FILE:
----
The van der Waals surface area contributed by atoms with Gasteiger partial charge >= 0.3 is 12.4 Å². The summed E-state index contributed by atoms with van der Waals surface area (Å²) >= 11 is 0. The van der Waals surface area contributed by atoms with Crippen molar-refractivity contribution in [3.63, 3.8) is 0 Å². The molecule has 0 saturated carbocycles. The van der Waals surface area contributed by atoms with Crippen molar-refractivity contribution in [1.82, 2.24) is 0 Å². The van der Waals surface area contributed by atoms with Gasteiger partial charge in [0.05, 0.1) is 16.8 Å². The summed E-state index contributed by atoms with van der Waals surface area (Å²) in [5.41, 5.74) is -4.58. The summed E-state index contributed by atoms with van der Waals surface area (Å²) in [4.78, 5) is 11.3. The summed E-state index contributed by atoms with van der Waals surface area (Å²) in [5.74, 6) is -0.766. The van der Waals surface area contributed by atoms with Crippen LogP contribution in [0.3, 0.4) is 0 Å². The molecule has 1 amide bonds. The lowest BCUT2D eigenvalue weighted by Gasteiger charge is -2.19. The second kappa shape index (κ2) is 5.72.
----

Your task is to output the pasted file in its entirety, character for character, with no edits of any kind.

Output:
The van der Waals surface area contributed by atoms with Gasteiger partial charge >= 0.3 is 12.4 Å². The summed E-state index contributed by atoms with van der Waals surface area (Å²) >= 11 is 0. The van der Waals surface area contributed by atoms with Crippen molar-refractivity contribution in [3.63, 3.8) is 0 Å². The molecule has 0 saturated carbocycles. The van der Waals surface area contributed by atoms with Crippen molar-refractivity contribution in [1.82, 2.24) is 0 Å². The van der Waals surface area contributed by atoms with Gasteiger partial charge in [0.05, 0.1) is 16.8 Å². The summed E-state index contributed by atoms with van der Waals surface area (Å²) in [5.41, 5.74) is -4.58. The summed E-state index contributed by atoms with van der Waals surface area (Å²) in [4.78, 5) is 11.3. The summed E-state index contributed by atoms with van der Waals surface area (Å²) in [5.74, 6) is -0.766. The van der Waals surface area contributed by atoms with Crippen LogP contribution in [0.3, 0.4) is 0 Å². The molecule has 1 amide bonds. The lowest BCUT2D eigenvalue weighted by Gasteiger charge is -2.19. The second kappa shape index (κ2) is 5.72.